Glenville Town Hall lacks enough space for employees. The building has deferred maintenance coming due and it generally does not fit the needs of the town anymore.
The police department, which occupies a small portion of the building, faces the same issues. A $1.5 million state grant announced in 2017 to help the department has yet to be received by the town.
Now, the town must focus on whether it wants to refurbish its current facility or build new.
A leaky, ‘outdated’ building
Supervisor Chris Koetzle announced during his State of the Town address Wednesday evening the topic would be a top priority this year for the board.
“Clearly, the building we’re in now is outdated,” he said Thursday.
The entrance area is small and can become cramped with people if a large meeting takes place or the court is busy. That’s a safety issue, especially given COVID right now, Koetzle said.
But on top of that, the number of employees in town has grown over the years and they all need adequate spaces to work. Koetzle said some of the offices include boxes because Town Hall has no storage.
The building, which was once a movie theater before being refurbished in the 1980s, just isn’t cutting it anymore.
A number of maintenance problems are also coming to light.
“We get a good rain or snow melt, we get leaks,” he said.
The building’s heating and cooling systems are also nearing the end of their life 30 or 40 years of use, he said. That leaves some areas too cold, while others might be too warm.
“There’s a whole laundry list of things we have to do just for maintenance alone,” he said.
Koetzle said the deferred maintenance that needs to happen at Town Hall costs around $1 million alone.
The board voted Wednesday during its meeting to address one of the maintenance issues; the heating system that services the police department, which has reached the end of its life. The board voted unanimously to hire McAuliffe & Son, Inc. of Sacandaga Road to replace the unit for over $12,000.
Police department woes
But heating and cooling isn’t the only problem facing the police department, said Police Chief Stephen Janik.
“The amount of usable space we have in the police department has just dwindled,” he said.
The department must keep more records now than ever and for varying periods of time, with little space to store them. Janik said the evidence room, which is about 10 by 15 feet, is and piling up with evidence and other items like guns the department has to seize due to court orders.
But it’s not just the evidence that needs more room either. The patrol area can seat three officers at a time, sometimes there are six working a shift, Janik said. That means an officer would need to wait until a space became available.
Then there’s the small area between where an officer parks his patrol car to bring someone in and the small, two-person seating area where people wait to be released or taken to jail.
He said the small space can become a public safety issue for officers.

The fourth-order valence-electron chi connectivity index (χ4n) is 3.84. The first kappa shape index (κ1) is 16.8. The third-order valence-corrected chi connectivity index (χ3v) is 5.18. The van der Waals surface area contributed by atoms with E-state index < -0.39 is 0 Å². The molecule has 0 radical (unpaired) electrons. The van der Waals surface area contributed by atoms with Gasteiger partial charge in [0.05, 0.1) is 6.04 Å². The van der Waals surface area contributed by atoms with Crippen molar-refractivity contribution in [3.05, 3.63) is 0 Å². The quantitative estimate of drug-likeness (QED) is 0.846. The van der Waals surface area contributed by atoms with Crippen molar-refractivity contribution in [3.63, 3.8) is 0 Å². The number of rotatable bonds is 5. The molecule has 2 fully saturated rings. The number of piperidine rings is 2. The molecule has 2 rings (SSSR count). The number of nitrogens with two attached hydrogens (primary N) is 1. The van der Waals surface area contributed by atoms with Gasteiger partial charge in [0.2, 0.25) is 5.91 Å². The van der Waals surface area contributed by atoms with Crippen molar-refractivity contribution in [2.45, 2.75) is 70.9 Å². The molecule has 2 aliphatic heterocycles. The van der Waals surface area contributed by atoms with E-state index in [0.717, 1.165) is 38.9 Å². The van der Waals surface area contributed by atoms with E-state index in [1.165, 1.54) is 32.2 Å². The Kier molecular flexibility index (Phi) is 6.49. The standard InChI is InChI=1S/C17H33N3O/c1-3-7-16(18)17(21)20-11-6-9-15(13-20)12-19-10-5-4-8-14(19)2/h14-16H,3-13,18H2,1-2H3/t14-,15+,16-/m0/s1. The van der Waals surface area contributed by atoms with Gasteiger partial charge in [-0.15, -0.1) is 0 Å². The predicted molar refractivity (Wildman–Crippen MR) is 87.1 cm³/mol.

Those are just some of the problems.
“The building is starting to fail,” he said.
Both Janik and Koetzle said they want to see an entirely new structure built.
A number of various plans have been discussed over the years, but no decisions have been made on them.
In 2017 the town was awarded $1.5 millions from the State and Municipal Facilities program of the State Dormitory Authority for the police department to use. However, that money has not made it into town coffers yet.
Where that funding is at thought is the big question. Koetzle and Sen. Jim Tedisco’s, R,C-Glenville, office said they are waiting for the Senate Majority Leader Andrea Stewart-Cousins’ office to release the funding.
“Sadly, it appears there’s a game of political ping-pong being played between the governor’s office and the senate majority,” Tedisco said. “I understand COVID may have delayed these projects, but now it’s getting ridiculous. The state made a commitment to support this vital public safety project for Glenville residents and they have an obligation to keep their word and do so in a timely manner.”
But, the majority leader’s office said they don’t have it.
“The project was announced by the previous Republican majority and they failed to provide the funding,” said Mike Murphy, the communications director. “However, unlike that administration, the senate Democratic majority have provided the senate minority with significant funding specifically for projects like this exact one mentioned and it is now in the hands of Minority Leader Robert Ortt and Senator Tedisco.”
Getting grant funding can take around a year and half or even up to two years to process, said Adam Kramer, Tedisco’s chief-of-staff and communications director.
Kramer said the last update regarding the grant was that the Dormitory Authority had signed off on giving the town the grant and sent it to the majority leader to also review and then sign off before it heads to the governor’s office for the same process.
“In terms of what Mr. Murphy is talking about, we’d love to see where this funding is,” he said.
With or without the money, Koetzle said the town still has a decision to make regarding the future of Town Hall.